In this balance, with its bias to the scale of evil, all mankind hangs and is tested, Christians and all, whether dwelling in cities, or in mountains, or in monasteries, or in fields, or in deserts; because the natural will of man entices him to set his affection on something, and that affection is somewhere or other tied, and is not wholly towards God. A man has set his affection, say, on property, another on gold and silver, another on the wisdom of the eloquence of the world for the sake of glory from men; another has loved power, another glory and honours among men, another wrath and anger—for yielding quickly to it is loving it—another unseasonable conversations, another jealousy; another amuses himself and seeks pleasure all day long; another deceives himself with idle thoughts; another loves to be a teacher of the law for the glory of men; another finds pleasure in sloth and heedlessness; another is absorbed in dress and clothes; another gives himself to earthly cares; another loves sleep and jesting and low talk. Whether it be a little thing of the world or a great that ties him, the man is kept down by it, and not allowed to rise. Whatever passion a man does not bravely war against, is an object of his affection; and it holds him fast, and weighs him down, and becomes to him a hindrance and a fetter, preventing his mind from going up to God and pleasing Him, and from serving Him only and thereby proving fit for the kingdom and obtaining eternal life.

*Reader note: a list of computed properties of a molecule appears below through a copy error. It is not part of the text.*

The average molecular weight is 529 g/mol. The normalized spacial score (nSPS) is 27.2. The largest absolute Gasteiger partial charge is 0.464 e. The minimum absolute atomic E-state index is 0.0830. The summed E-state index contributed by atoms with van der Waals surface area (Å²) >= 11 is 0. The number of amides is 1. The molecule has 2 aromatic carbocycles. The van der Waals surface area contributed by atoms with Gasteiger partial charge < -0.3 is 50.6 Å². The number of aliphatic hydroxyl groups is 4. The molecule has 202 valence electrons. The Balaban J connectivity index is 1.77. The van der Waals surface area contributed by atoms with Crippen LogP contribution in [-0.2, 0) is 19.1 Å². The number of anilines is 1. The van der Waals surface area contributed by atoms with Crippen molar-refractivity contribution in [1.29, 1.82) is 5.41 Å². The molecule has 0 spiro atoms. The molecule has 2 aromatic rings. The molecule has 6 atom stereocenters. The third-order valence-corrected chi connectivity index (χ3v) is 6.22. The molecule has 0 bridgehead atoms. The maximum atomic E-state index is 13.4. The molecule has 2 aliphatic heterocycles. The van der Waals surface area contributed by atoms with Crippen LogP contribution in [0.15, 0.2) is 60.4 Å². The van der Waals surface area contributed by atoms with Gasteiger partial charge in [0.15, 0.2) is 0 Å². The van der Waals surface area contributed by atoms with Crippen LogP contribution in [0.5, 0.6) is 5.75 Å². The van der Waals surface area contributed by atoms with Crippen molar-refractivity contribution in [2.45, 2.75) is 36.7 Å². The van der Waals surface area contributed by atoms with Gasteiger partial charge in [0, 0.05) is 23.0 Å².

The soul whose movement is truly towards the Lord, compels its affection wholly to Him, and in will and intention binds itself with all its power to Him only, and from that quarter gains the help of grace, and denies itself, and refuses to follow the desires of its own mind, because the mind deals deceitfully with us through the evil that is present with us and entices us; but surrenders itself entirely to the word of the Lord, and detaches itself from every external bond, as far as lies in the power of the will, and gives itself altogether to the Lord, and in this way will be enabled to pass without difficulty through conflicts and troubles and afflictions. Where the affection is engaged, from that quarter comes help or hindrance. If a man loves something of the world, that thing becomes to him a burden and bonds to drag him downward, not suffering him to go upwards and Godwards. If he loves the Lord and His commandments, from thence comes his help, and from thence he is buoyed up, and all the precepts of the Lord become easy to him, because his love for Him completely saves him; and it weights his scale towards the good, or rather buoys him up and makes every battle and every affliction light, and through the power of God it cuts through the world and through the powers of evil which in the world lay traps for the soul, and which use all kinds of desires to bind the soul in the depths of the world. In this way the man is disentangled from them through his personal faith and much earnestness and through the help that comes from above, and is accounted worthy of the eternal kingdom where his affection was set, and having truly loved that kingdom with his personal will, and having received help of the Lord, he does not fail of eternal life.